Athletic Director Lee Reed released a statement March 2, 2022, that acknowledged “high standards and expectations” and the “disappointment of a difficult season.”
“In this ever evolving landscape of college athletics we are committed to Coach Ewing,” Reed wrote, “and we are working with him to evaluate every aspect of the men’s basketball program and to make the necessary changes for him to put us back on the path to success for next year.
“Coach Ewing’s dedication as well as his success in last year’s BIG EAST Tournament is a testament to his leadership. This gives us confidence that he can strengthen our program going forward.”
Reed put out another statement Jan. 4, before the Hoyas lost their Big East record-setting 25th consecutive conference game.
“We recognize this is a challenging and frustrating time for the men’s basketball team and our fans,” Reed said then. “Coach Ewing understands that it is imperative to get the program back on track and no one is more committed than he is to making that happen.”
Ewing responded after the loss that “I’m here to be the head coach at Georgetown until the president or the board decides for me to move on. But until that time — a friend of mine sent me a quote today: ‘It’s not how many times you get knocked down. It’s how many times you get up.’ ”
The Georgetown job was Ewing’s first as head coach on any level after angling for that position in the NBA for years. He was an assistant in the league for 15 years before being hired in April 2017.
Ewing was a three-time consensus all-american at Georgetown and led the program to the 1984 national championship, being named most outstanding player of that tournament. He was the No. 1 overall selection by the New York Knicks in 1985 after the first NBA draft lottery. The accolades piled up during 17 NBA seasons as he was part of the Olympic gold medal-winning Dream Team in 1992 and was recently named to the league’s 75th anniversary team.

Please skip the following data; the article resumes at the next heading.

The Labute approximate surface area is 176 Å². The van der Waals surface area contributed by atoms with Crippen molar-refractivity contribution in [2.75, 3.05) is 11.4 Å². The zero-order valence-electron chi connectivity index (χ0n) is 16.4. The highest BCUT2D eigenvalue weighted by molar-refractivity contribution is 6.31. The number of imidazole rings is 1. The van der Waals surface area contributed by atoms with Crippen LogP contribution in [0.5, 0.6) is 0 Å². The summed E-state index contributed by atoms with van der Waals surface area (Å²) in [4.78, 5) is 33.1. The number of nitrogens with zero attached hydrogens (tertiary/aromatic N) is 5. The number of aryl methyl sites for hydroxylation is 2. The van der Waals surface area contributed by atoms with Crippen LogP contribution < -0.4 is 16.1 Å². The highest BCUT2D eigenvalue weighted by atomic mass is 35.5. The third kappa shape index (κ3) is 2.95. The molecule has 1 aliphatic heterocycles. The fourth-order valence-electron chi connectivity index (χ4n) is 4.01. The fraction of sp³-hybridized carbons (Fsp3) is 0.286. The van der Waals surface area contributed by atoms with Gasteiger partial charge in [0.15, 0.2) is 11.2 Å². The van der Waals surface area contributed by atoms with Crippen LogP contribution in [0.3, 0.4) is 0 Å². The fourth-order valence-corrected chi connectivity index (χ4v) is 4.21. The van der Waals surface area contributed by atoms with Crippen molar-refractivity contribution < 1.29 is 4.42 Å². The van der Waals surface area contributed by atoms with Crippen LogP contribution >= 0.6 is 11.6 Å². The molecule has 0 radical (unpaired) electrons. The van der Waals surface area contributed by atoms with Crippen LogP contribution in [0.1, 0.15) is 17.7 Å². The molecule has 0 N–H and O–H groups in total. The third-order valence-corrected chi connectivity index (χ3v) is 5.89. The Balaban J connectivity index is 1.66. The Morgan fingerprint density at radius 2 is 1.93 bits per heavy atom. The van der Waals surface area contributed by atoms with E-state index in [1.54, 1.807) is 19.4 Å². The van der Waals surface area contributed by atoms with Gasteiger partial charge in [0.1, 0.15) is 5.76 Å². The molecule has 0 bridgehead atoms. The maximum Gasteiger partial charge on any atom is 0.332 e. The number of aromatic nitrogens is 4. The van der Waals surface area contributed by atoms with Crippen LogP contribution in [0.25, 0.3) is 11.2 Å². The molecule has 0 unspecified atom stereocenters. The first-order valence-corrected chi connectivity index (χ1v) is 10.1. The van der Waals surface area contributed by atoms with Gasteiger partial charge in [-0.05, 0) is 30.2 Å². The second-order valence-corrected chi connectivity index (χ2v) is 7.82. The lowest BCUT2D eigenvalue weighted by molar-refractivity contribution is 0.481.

The past several years were rife with issues surrounding the program, though some were beyond Ewing’s control. The 201920 season ended with seven consecutive losses as five players transferred between December 2019 and May 2020. Those transfers included leading scorer Mac Mcclung and 2018-19 Big East freshman of the year James Akinjo.
The Hoyas lost top rebounder and No. 2 scorer Qudus Wahab to area rival Maryland via transfer before the 2021-22 season (he then transferred back before the start of this season).
The pandemic was particularly harsh on the program. Ewing tested positive for the coronavirus twice, including what he called a scary battle that left him hospitalized in May 2020. Six games were postponed or canceled in 2020-21. Four straight games were canceled last season, starting Dec. 22, and the Hoyas never won another regular season game.
There was hope coming off the Big East tournament title and a recruiting class ranked 16th in the nation by recruiting site 247Sports, including fivestar Mcdonald’s all-american Aminu Mohammed and fourstar Ryan Mutombo, son of former Georgetown star Dikembe Mutombo. Mohammed led the team in scoring and rebounding and was named to the Big East all-freshman team before heading to the NBA.
None of that was enough to mitigate the free fall of 202122 and Ewing’s eventual departure.